Characteristics of clinical studies on hypercholesterolaemic or mild hypercholesterolaemic subjects on diets containing pulses
Entry Literature Type of pulse Preparation


Number of subjects Duration (days)
1 Anderson et al., 1984 Beans Cooked




2 Anderson et al., 1990 Beans Canned




3 Jenkins et al., 1983 Mixed beans Cooked/canned




4 Cobiac et al., 1990 Beans Canned




5 Mackay and Ball, 1992 Beans + oat bran Cooked




6 Fruhbeck et al., 1997 Field beans Raw/cooked




7 Oosthuizen et al., 2000 Common beans Extruded




Clinical studies on hypercholesterolaemic or mild hypercholesterolaemic subjects: serum lipids responses


  LDL-cholesterol HDL-cholesterol


  Control Change Control Change Control Change Control Change
  value (%) value (%) value (%) value (%)
  (mmol/L)   (mmol/L)   (mmol/L)   (mmol/L)  
1 7.73 -18.5 5.71 -23.12 0.83 -12.05 2.63 -3.04
2 7.63 -10.4 5.19 -8.4 1.08 -6.9 2.89 -10.80
3 6.95 -7.1 4.88 -4.80 0.97 +14.50 3.03 -25.00
4 6.32 -0.47 4.63 -0.43 1.26 -3.17 1.25 +0.80
5 6.27 -0.80 4.19 0.00 1.15 +10.43 1.52 -0.66
6 6.23 -6.90 4.37 -7.32 1.05 +15.23 1.78 -32.58
7 6.15 0.00 4.87 +4.52 0.89 -5.62 1.64 +6.70

In study 4 (Cobiac et al., 1990) the plasma cholesterol-lowering potential of canned baked beans was examined in a crossover comparison with canned spaghetti. The difference in total dietary non-starch polysaccharide (NSP) of 12 g daily (6.6 g difference in soluble NSP), was insufficient to alter cholesterol, HDL-cholesterol, triglyceride and glucose concentrations in 20 borderline hypercholesterolaemic men (average cholesterol 244 mg/dl). Thus, eating an average of six 440 g cans of this source of baked beans per week, large servings, does not lower plasma cholesterol when the intake of foods of animal origin is not decreased.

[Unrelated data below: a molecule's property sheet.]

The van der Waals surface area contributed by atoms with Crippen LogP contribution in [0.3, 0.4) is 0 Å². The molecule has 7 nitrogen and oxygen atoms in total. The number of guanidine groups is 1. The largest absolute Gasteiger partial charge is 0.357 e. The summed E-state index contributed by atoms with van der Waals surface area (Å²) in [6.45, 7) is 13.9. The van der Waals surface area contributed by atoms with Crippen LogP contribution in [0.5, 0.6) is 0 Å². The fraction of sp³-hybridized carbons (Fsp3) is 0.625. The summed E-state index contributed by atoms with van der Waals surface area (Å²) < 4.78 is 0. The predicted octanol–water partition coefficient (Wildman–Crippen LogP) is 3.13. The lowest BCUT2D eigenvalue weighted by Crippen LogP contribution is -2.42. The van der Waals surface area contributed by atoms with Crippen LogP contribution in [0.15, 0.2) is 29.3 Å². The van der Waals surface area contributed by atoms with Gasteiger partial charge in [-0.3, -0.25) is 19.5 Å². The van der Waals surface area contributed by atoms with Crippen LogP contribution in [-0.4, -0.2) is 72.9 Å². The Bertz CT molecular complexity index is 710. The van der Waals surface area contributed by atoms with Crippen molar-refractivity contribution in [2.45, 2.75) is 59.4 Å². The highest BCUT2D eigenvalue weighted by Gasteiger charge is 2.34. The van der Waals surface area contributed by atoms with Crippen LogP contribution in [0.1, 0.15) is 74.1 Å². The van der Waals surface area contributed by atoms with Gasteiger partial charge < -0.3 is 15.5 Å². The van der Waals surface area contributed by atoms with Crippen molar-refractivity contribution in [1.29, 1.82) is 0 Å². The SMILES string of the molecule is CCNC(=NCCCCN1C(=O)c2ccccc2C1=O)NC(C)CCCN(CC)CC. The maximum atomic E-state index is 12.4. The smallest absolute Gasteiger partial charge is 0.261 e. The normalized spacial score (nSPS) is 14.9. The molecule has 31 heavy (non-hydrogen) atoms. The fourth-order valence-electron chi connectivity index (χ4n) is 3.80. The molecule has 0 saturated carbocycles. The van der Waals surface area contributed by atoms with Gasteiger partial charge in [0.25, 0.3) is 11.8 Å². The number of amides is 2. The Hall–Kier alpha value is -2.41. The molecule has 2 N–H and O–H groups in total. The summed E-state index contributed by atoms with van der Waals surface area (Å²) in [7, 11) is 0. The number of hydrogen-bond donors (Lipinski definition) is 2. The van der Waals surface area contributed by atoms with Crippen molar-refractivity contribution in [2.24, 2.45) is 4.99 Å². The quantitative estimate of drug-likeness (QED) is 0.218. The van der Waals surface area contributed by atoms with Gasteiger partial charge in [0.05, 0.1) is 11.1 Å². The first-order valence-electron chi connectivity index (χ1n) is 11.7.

The effects of consuming oat-bran or beans were examined in 40 mildly hypercholesterolaemic men and women (average cholesterol 242 mg/dL) in study 5 (Mackay and Ball, 1992). The subjects were initially established on a low-fat background diet (29 per cent of energy from fat) and then 55 g low-fibre oat bran, 55 g high-fibre oat bran or 80 g mixed cooked beans were added to their diet in random order for 6-week periods. Total and LDL-cholesterol and triglycerides were unchanged.

In study 7 (Oosthuizen et al., 2000) 22 hyperlipidaemic men (average cholesterol 237 mg/dL) were randomly assigned to one of two groups. After a run-in period of 4 weeks, during which subjects followed their normal diet with the exclusion of dried beans, group A received 110 g/day of extruded dry beans in the form of baked products for 4 weeks, while group B continued with the run-in diet. A wash-out period of 4 weeks followed, after which the experimental intervention was crossed-over. Extruded dry beans did not have significant effects on total serum cholesterol, LDL-cholesterol, apolipoprotein A or B, plasma fibrinogen and plasma viscosity concentrations. HDL-cholesterol concentrations decreased in both the dry bean and control periods.

Study 6 (Fruhebeck et al., 1997) examined instead the effects of a 30 day dietary supplementation with broad bean flour in young men (aged 18±21 years; n = 40) with borderline hypercholesterolaemia (average cholesterol 240 mg/dl). All participants (groups A±C) consumed the same basic diet. The control group (A) consumed 90 g control flour daily, whereas the two bean diet groups received either 90 g cooked field bean flour (groups B) or 90 g raw field bean flour (group C) daily. After 30 days, total cholesterol, LDL-C and VLDL-C, triglycerides, glucose, insulin values were lower than initial ones in all subjects, who consumed the diets containing broad bean flour. The legume intake also increased glucagon and HDL-cholesterol levels.

In conclusion a clear reduction in total and LDL-cholesterol is shown only in the three studies involving subjects with initial values above 6.9mmol/L, whereas studies on borderline hypercholesterolaemic subjects (total cholesterol in the range 6.1±6.9 mmol/L) failed to show any effect. This points out once again the importance of enrolling only subjects affected by a real hyperlipidaemia, when investigating the effects of a dietary intervention on the cholesterol levels.